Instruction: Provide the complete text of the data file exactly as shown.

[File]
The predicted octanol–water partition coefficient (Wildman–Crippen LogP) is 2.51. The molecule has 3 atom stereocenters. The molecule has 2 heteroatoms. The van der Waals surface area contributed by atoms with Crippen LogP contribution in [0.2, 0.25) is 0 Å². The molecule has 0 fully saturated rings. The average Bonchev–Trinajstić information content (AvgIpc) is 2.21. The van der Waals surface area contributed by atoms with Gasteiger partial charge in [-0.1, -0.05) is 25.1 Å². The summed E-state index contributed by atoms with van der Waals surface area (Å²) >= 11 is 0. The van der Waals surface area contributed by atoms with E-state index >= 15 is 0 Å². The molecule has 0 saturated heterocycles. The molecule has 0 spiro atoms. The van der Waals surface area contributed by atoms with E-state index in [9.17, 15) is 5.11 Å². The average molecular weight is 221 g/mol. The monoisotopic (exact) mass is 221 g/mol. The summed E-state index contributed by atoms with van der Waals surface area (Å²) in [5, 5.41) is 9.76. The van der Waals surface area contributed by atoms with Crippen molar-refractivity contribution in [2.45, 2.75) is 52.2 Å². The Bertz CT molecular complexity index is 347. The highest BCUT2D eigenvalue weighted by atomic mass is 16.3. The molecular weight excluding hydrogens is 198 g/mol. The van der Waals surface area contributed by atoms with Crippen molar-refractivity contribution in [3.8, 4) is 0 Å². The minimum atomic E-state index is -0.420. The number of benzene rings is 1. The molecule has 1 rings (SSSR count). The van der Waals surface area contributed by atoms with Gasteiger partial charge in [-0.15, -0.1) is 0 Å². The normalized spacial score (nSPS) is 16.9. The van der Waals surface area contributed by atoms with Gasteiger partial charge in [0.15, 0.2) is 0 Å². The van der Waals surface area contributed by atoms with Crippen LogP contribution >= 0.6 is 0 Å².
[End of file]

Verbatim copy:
The predicted octanol–water partition coefficient (Wildman–Crippen LogP) is 2.51. The molecule has 3 atom stereocenters. The molecule has 2 heteroatoms. The van der Waals surface area contributed by atoms with Crippen LogP contribution in [0.2, 0.25) is 0 Å². The molecule has 0 fully saturated rings. The average Bonchev–Trinajstić information content (AvgIpc) is 2.21. The van der Waals surface area contributed by atoms with Gasteiger partial charge in [-0.1, -0.05) is 25.1 Å². The summed E-state index contributed by atoms with van der Waals surface area (Å²) >= 11 is 0. The van der Waals surface area contributed by atoms with E-state index >= 15 is 0 Å². The molecule has 0 saturated heterocycles. The molecule has 0 spiro atoms. The van der Waals surface area contributed by atoms with E-state index in [9.17, 15) is 5.11 Å². The average molecular weight is 221 g/mol. The monoisotopic (exact) mass is 221 g/mol. The summed E-state index contributed by atoms with van der Waals surface area (Å²) in [5, 5.41) is 9.76. The van der Waals surface area contributed by atoms with Crippen molar-refractivity contribution in [2.45, 2.75) is 52.2 Å². The Bertz CT molecular complexity index is 347. The highest BCUT2D eigenvalue weighted by atomic mass is 16.3. The molecular weight excluding hydrogens is 198 g/mol. The van der Waals surface area contributed by atoms with Crippen molar-refractivity contribution in [3.8, 4) is 0 Å². The minimum atomic E-state index is -0.420. The number of benzene rings is 1. The molecule has 1 rings (SSSR count). The van der Waals surface area contributed by atoms with Gasteiger partial charge in [-0.15, -0.1) is 0 Å². The normalized spacial score (nSPS) is 16.9. The van der Waals surface area contributed by atoms with Gasteiger partial charge in [0.15, 0.2) is 0 Å². The van der Waals surface area contributed by atoms with Crippen LogP contribution >= 0.6 is 0 Å².